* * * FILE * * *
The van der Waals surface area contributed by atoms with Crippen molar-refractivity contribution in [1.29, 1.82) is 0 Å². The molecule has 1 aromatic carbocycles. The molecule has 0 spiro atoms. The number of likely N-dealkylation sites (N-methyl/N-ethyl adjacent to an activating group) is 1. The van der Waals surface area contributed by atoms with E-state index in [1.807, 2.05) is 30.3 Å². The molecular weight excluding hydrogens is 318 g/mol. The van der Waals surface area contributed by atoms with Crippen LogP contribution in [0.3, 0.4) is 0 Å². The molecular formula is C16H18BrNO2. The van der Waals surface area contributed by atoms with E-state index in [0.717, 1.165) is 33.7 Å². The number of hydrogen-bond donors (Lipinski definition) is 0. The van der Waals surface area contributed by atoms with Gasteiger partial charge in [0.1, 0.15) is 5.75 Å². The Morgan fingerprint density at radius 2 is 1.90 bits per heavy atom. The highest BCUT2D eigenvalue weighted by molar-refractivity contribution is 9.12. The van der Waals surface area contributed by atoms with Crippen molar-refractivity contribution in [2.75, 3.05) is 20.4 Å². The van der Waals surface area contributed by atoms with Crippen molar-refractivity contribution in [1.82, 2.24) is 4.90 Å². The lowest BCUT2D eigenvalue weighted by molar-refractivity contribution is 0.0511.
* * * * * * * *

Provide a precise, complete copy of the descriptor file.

The van der Waals surface area contributed by atoms with Crippen molar-refractivity contribution in [1.29, 1.82) is 0 Å². The molecule has 1 aromatic carbocycles. The molecule has 0 spiro atoms. The number of likely N-dealkylation sites (N-methyl/N-ethyl adjacent to an activating group) is 1. The van der Waals surface area contributed by atoms with E-state index in [1.807, 2.05) is 30.3 Å². The molecular weight excluding hydrogens is 318 g/mol. The van der Waals surface area contributed by atoms with Crippen LogP contribution in [0.3, 0.4) is 0 Å². The molecular formula is C16H18BrNO2. The van der Waals surface area contributed by atoms with E-state index in [0.717, 1.165) is 33.7 Å². The number of hydrogen-bond donors (Lipinski definition) is 0. The van der Waals surface area contributed by atoms with Gasteiger partial charge in [0.1, 0.15) is 5.75 Å². The Morgan fingerprint density at radius 2 is 1.90 bits per heavy atom. The highest BCUT2D eigenvalue weighted by molar-refractivity contribution is 9.12. The van der Waals surface area contributed by atoms with Crippen molar-refractivity contribution in [2.75, 3.05) is 20.4 Å². The van der Waals surface area contributed by atoms with Crippen molar-refractivity contribution in [1.82, 2.24) is 4.90 Å². The lowest BCUT2D eigenvalue weighted by molar-refractivity contribution is 0.0511.